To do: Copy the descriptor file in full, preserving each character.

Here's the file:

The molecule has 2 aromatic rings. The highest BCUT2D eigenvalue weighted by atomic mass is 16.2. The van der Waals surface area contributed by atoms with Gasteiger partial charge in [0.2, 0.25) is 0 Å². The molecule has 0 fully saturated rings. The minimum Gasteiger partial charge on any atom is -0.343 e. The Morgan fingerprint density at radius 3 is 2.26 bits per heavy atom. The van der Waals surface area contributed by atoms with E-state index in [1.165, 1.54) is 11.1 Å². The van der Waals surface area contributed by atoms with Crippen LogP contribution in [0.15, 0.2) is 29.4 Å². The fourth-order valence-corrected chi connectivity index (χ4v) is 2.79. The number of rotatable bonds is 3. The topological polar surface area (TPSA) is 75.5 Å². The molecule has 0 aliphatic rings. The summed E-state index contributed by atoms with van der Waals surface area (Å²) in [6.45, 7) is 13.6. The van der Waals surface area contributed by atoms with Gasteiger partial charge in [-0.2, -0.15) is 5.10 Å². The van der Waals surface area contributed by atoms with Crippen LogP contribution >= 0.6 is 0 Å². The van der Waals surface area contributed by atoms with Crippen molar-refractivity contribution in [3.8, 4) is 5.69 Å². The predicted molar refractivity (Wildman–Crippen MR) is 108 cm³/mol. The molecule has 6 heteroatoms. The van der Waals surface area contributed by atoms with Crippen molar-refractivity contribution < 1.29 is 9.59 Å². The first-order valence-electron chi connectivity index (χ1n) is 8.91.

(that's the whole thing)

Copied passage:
The molecule has 2 aromatic rings. The highest BCUT2D eigenvalue weighted by atomic mass is 16.2. The van der Waals surface area contributed by atoms with Gasteiger partial charge in [0.2, 0.25) is 0 Å². The molecule has 0 fully saturated rings. The minimum Gasteiger partial charge on any atom is -0.343 e. The Morgan fingerprint density at radius 3 is 2.26 bits per heavy atom. The van der Waals surface area contributed by atoms with E-state index in [1.165, 1.54) is 11.1 Å². The van der Waals surface area contributed by atoms with Crippen LogP contribution in [0.15, 0.2) is 29.4 Å². The fourth-order valence-corrected chi connectivity index (χ4v) is 2.79. The number of rotatable bonds is 3. The topological polar surface area (TPSA) is 75.5 Å². The molecule has 0 aliphatic rings. The summed E-state index contributed by atoms with van der Waals surface area (Å²) in [6.45, 7) is 13.6. The van der Waals surface area contributed by atoms with Gasteiger partial charge in [-0.2, -0.15) is 5.10 Å². The van der Waals surface area contributed by atoms with Crippen LogP contribution >= 0.6 is 0 Å². The van der Waals surface area contributed by atoms with Crippen molar-refractivity contribution in [3.8, 4) is 5.69 Å². The predicted molar refractivity (Wildman–Crippen MR) is 108 cm³/mol. The molecule has 6 heteroatoms. The van der Waals surface area contributed by atoms with Crippen molar-refractivity contribution < 1.29 is 9.59 Å². The first-order valence-electron chi connectivity index (χ1n) is 8.91.